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NEONATAL SOCIETY ABSTRACTS

Prediction of chronic lung disease from the chest radiograph appearance at seven days of age

Presented at the Neonatal Society 2002 Summer Meeting (programme).

Greenough A1, Thomas M1, Johnson A2, Peacock J2, Marlow N3, Calvert S2

1 Department of Child Health, King's College Hospital, London, UK
2
Department of Child Health, St George's Hospital Medical School, London, UK
3
Department of Child Health, University Hospital, Nottingham, UK

Background: Chronic lung disease (CLD) occurs in more than 50% of infants born below 29 weeks of gestation and is associated with significant mortality and morbidity. Although, systemic administration of corticosteroids in the second week after birth can reduce the development of CLD and improve survival, this treatment may have long term adverse effects. It is, therefore, important only to treat those infants at highest risk of CLD.

Aim: To determine whether the chest radiograph (CXR) appearance at seven days predicted CLD development and was a better predictor than readily available clinical data.

Patients: Fifty-nine infants with a median gestational age of 26+1 weeks (range 24+0 to 28+5) and birthweight 768 g (528 to 1097) entered into the UKOS study and cared for at King's College or St George's Hospitals.

Methods: Chest radiographs taken at seven days were assessed using a scoring system for the presence of fibrosis/interstitial shadows, cystic elements and hyperinflation. Data were collected regarding gestational age, birthweight, use of antenatal steroids and postnatal surfactant and each infant's oxygenation index was calculated at 120 hours.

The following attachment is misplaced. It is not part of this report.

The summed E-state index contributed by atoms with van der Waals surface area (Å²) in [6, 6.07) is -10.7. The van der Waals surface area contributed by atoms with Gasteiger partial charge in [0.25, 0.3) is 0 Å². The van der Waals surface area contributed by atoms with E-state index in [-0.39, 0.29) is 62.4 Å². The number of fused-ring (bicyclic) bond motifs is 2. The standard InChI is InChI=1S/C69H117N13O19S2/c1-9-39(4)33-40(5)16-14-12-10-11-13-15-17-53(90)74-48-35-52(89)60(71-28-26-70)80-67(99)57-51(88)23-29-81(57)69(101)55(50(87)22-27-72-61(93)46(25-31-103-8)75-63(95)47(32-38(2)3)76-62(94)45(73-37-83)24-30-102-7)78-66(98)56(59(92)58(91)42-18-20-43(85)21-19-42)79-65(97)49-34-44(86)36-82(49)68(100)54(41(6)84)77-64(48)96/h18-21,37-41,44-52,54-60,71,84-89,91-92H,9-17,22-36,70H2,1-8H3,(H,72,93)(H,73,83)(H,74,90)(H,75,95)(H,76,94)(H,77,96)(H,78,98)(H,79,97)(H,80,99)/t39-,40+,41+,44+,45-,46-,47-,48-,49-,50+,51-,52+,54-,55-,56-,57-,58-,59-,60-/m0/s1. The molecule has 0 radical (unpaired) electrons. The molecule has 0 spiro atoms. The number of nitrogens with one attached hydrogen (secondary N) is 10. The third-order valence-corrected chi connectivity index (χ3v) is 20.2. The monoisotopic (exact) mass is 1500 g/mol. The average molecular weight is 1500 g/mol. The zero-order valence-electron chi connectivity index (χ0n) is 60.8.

Results: Thirty-nine infants developed CLD (oxygen dependency at 36 weeks PMA). Compared to the rest of the cohort, the CLD infants were not significantly more immature, but had a lower birthweight (p=0.03) and had a higher total CXR score (p=0.0003), with higher scores for fibrosis/interstitial shadowing (p=0.0002). Construction of receiver operator characteristic (ROC) curves revealed that the total CXR score compared to the clinical data had the highest area under the ROC curve (0.88) with regard to prediction of CLD. A CXR score greater than 3 had 85% sensitivity and 78% specificity in predicting CLD.

Conclusion: These results suggest the CXR appearance at seven days is an accurate predictor of CLD development in very immature infants.

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